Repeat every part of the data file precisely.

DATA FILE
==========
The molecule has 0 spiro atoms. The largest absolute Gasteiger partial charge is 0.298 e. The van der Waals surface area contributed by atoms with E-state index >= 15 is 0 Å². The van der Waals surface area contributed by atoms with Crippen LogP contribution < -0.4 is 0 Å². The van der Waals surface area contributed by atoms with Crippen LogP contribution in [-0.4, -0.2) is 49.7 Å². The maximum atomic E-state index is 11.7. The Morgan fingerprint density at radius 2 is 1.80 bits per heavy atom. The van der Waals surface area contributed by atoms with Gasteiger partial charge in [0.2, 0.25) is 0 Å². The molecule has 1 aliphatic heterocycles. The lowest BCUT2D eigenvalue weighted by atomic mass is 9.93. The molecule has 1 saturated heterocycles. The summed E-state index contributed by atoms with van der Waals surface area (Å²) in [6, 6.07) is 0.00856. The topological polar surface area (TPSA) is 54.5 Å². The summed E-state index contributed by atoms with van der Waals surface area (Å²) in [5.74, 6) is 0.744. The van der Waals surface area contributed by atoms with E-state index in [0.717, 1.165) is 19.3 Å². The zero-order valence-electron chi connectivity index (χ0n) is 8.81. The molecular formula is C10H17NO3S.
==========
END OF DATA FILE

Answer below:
The molecule has 0 spiro atoms. The largest absolute Gasteiger partial charge is 0.298 e. The van der Waals surface area contributed by atoms with E-state index >= 15 is 0 Å². The van der Waals surface area contributed by atoms with Crippen LogP contribution < -0.4 is 0 Å². The van der Waals surface area contributed by atoms with Crippen LogP contribution in [-0.4, -0.2) is 49.7 Å². The maximum atomic E-state index is 11.7. The Morgan fingerprint density at radius 2 is 1.80 bits per heavy atom. The van der Waals surface area contributed by atoms with Gasteiger partial charge in [0.2, 0.25) is 0 Å². The molecule has 1 aliphatic heterocycles. The lowest BCUT2D eigenvalue weighted by atomic mass is 9.93. The molecule has 1 saturated heterocycles. The summed E-state index contributed by atoms with van der Waals surface area (Å²) in [6, 6.07) is 0.00856. The topological polar surface area (TPSA) is 54.5 Å². The summed E-state index contributed by atoms with van der Waals surface area (Å²) in [5.74, 6) is 0.744. The van der Waals surface area contributed by atoms with E-state index in [0.717, 1.165) is 19.3 Å². The zero-order valence-electron chi connectivity index (χ0n) is 8.81. The molecular formula is C10H17NO3S.